International Peace Garden
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Since 1932, nestled in the Turtle Mountains, the International Peace Garden (IPG) is one of the continent's most symbolic and scenic attractions. Thousands of tourists flock to this unique tribute to peace and friendship between the people of the USA and Canada.
The garden encompasses 2,300 acres of nature’s beauty, two pristine freshwater lakes, scenic hiking and driving trails, wildflowers, waterfalls, and a large variety of North American birds and animals. Modern and rustic camping facilities are available, as well as facilities for hosting weddings, conventions, and reunions. Last, but not least, is the phenomenal Formal Garden.
Words cannot express the beauty, pride and peace many experience as they gaze over this impressive garden of more than 155,000 flowers in displays tucked in the terraces and walkways. The therapeutic sounds of flowing waters can be heard throughout the garden in various capacities. The American and Canadian floral flag displays are the only two floral displays throughout the garden, which remain the same every year.
Peace rings in the IPG every inch of its being, it is "Like No Other Place on Earth," a perfect and memorable retreat, where people and nature meet.
Sunken Garden: Interestingly, a series of five uniform terraces extend down to this area. In the center of each are small pools that have connecting water channels that spill into each pool on the next level and finally down to the reflecting octagon shaped pond in the center of the garden. Along the mazed walkways are two stone garden houses, the placement marks the Avenues of America and Canada, and both leads to their respective countries. Thousands of perennials, flowering shrubs and annuals fill the mosaic-like beds.
Peace Poles: In 1997, seven poles were donated by the Japanese Government to IPG. Peace Poles are handcrafted obelisks erected the world over, as an international symbol of peace. After the world wars, Masahisa Goi wanted to get the message of peace out to the world. In 1955, he started the “Peace Pole” movement. The poles carry the braille message "May Peace Prevail on Earth” in 28 languages, touching the hearts of visitors around the world.
Peace Chapel: Construction of the Chapel is the only edifice on the International Boundary. The roof is a two-way waffle concrete slab supported on four pairs of columns, with the chapel seating. Dozens of quotes etched in Tyndall Stone (limestone) walls encase three of the walls and were either spoken or written by great men of peace such as Benjamin Franklin, Alexander Graham Bell, Abraham Lincoln, Louis Pasteur, Richard M. Nixon, John F. Kennedy and more; and they are pitted with marine fossils molded in the beds of a tropical sea millions of years ago. The unique organ withstands the cold winters and hot summers.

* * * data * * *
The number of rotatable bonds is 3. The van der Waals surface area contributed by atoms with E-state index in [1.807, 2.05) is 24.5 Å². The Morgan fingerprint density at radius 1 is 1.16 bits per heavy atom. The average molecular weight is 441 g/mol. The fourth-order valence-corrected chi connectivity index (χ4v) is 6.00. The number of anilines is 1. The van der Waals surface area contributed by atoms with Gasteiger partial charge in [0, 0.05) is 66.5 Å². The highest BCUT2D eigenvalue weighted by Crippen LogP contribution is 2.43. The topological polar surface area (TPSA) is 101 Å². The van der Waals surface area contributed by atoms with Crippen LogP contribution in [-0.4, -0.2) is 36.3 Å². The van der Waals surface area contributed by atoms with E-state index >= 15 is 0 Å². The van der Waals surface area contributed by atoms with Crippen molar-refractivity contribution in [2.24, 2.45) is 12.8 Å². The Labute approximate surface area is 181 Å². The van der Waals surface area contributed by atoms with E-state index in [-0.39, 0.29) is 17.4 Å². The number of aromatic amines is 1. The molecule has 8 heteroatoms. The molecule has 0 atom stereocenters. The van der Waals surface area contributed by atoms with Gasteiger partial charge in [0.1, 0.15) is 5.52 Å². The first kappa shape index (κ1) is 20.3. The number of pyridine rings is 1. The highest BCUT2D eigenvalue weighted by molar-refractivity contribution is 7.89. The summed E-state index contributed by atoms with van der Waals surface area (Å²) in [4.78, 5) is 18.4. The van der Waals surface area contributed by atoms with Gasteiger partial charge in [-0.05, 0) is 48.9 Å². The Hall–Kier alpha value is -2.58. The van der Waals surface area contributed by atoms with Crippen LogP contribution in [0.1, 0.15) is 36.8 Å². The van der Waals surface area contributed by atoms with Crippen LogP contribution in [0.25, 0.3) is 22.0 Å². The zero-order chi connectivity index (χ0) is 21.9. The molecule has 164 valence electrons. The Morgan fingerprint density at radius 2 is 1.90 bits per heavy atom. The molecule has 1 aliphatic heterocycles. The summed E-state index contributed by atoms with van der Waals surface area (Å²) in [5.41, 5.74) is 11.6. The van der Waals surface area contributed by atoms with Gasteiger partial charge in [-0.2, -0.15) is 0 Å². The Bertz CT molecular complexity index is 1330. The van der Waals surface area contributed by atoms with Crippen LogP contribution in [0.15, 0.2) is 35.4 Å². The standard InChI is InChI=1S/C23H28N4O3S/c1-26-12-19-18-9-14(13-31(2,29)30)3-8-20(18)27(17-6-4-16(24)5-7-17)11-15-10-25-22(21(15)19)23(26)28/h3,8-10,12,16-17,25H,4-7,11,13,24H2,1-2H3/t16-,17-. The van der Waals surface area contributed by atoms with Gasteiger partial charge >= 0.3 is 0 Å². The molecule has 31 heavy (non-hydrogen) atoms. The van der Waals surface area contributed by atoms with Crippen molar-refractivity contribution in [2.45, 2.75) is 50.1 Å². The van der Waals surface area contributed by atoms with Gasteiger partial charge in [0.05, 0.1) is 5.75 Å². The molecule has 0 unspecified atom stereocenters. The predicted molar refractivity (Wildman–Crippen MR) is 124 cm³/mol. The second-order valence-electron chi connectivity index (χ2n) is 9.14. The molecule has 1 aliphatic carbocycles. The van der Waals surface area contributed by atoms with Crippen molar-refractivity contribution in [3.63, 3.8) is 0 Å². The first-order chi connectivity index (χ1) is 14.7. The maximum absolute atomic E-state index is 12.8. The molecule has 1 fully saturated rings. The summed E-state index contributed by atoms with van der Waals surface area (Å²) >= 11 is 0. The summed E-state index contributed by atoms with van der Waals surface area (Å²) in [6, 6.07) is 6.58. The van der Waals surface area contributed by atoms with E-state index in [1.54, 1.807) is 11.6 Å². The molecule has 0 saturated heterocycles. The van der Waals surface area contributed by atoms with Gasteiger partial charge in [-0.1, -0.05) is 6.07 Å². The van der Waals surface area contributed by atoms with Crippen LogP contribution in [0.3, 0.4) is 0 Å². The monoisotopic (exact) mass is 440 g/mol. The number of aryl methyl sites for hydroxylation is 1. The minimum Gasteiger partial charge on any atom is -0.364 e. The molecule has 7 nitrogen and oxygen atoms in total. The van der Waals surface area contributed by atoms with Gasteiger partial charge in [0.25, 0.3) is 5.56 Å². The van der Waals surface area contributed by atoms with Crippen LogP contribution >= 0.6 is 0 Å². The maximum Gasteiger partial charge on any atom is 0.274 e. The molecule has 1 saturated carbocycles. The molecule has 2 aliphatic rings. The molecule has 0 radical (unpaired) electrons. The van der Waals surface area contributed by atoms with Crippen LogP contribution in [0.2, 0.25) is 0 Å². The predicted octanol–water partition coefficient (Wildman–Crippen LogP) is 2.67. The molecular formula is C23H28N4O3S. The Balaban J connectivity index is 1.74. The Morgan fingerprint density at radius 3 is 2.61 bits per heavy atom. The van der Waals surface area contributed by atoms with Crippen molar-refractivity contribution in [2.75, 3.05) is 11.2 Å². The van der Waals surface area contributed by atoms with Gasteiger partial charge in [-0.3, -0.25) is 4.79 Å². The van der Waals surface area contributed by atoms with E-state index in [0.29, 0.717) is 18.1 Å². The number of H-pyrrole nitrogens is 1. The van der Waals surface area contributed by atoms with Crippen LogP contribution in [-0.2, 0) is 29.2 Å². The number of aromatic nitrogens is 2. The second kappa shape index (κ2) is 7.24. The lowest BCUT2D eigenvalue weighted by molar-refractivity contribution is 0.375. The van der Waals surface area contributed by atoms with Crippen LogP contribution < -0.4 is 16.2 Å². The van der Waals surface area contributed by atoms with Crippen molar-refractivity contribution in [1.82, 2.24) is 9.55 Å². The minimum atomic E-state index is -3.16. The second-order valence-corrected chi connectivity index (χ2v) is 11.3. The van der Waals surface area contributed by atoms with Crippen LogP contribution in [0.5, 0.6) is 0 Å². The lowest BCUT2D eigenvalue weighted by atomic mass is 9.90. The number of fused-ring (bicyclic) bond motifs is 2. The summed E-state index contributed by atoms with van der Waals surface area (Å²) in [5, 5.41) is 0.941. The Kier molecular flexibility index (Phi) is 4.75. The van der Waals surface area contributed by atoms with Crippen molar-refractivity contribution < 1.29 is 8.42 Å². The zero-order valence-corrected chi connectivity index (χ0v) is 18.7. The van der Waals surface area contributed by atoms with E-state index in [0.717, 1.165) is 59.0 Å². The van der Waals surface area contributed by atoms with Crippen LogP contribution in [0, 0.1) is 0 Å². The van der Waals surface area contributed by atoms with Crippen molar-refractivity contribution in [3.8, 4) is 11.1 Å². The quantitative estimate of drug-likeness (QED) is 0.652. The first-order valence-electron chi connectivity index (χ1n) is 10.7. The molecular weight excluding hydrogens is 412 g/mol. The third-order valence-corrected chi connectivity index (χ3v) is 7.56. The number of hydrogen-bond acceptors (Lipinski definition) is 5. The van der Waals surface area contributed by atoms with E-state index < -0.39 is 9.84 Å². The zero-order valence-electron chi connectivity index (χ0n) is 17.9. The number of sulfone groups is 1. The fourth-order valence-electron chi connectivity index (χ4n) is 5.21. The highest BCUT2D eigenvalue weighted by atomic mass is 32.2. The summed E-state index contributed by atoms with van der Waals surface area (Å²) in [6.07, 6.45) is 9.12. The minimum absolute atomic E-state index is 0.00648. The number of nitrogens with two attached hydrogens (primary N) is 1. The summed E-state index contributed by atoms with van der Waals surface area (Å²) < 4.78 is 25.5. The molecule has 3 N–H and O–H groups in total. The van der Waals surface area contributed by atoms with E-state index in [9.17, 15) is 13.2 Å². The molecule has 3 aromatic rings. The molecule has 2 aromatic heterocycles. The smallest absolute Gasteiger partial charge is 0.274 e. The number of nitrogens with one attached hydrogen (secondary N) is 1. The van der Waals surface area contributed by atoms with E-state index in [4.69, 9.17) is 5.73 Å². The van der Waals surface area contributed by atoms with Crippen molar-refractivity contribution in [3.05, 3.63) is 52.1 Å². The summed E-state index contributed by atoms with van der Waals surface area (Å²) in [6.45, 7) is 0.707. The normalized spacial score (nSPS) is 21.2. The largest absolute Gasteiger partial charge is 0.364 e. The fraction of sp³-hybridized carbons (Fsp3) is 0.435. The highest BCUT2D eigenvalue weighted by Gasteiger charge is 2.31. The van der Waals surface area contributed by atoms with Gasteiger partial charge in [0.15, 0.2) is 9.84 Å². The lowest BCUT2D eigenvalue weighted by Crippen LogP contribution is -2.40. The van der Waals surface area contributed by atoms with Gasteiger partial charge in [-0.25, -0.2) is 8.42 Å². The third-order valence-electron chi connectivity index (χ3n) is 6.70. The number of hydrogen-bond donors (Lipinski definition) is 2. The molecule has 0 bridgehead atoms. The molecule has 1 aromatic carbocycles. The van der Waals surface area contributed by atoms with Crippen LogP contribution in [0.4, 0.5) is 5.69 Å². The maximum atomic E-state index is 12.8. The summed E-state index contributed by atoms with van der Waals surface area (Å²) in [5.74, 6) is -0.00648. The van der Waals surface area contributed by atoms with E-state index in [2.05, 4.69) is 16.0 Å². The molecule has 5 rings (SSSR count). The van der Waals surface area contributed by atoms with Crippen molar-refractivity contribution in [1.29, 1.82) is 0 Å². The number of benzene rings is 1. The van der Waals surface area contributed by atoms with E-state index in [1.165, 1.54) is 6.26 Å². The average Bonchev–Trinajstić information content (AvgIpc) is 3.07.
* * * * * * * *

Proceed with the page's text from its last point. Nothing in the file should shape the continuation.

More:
Interpretive Center and Conservatory: Opened in June of 2010, this lovely building includes "The Border Walk" cafe, a horticultural library, conference room, retail store and conservatory, home of a 40-year collection of cacti, agave, aloe and echeveria.
Floral Clock: The beautiful working clock is 15’ in diameter. The "mantel" look is 2,500-3,000 plants. A satellite regulates the clock's time through a GPS system.
Carillon Bell Tower: The mellifluous chimes of the tower sound out the Westminster chimes every 15 minutes. The tower was erected in 1976 by the ND Veterans Organization and is dedicated to war veterans. The 14 bells range in size from 250 to 2,000 lbs, with a total weight of more than 20 tons.
Cairn: The cairn on the US and Canadian border flanks each country's flagpole on the designated side. It was built a month before the July 14, 1932, dedication. The cairn was constructed from aboriginal hammerheads gathered by local children, whose donations of pennies and nickels helped pay for this monument. On top is the globe of red granite with etched meridian lines added on July 17, 1960.
911 Memorial Site: Ten twisted girders rescued from the 911 devastation now rest in the IPG, a symbol of peace and democracy.
Game Warden Museum: The museum educates the public of the historical and present-day roles of wildlife law enforcement and natural resources conservation and houses a wide variety of animal pelts, mounts, horns and antlers for visitors to see and touch.
Historic Lodge: Constructed in 1937 this impressive building is 105' long with a 60' wing. It was constructed from ND granite and Duck Mountain Timber. The two meeting rooms are flanked by a stone fireplace. The lodge has a full working kitchen and is used for meeting, conventions, wedding reception, annual events, family reunions and more. Listed as a National Historical Site.
Lake View Hiking Trail: Avid hikers and birdwatchers will enjoy a 1.5 mile/2.4 Kilometer trail. More than 100 species of songbirds have been identified in the Turtle Mountains.
of all ages and abilities will be able to have a hands-on experience in the new
Children’s Nature Play Area.
- Guides Available,
- Self-guided Tours
- Open Year 'Round
- Camping Amenities
- RV Sites,
- Facility Amenities
- Historic Marker,
- Restaurant on site,
- General Information
- Group & Meeting Information
- Accommodates Tour Groups,
- Advance Reservations Required for Groups,
- Group Rates Available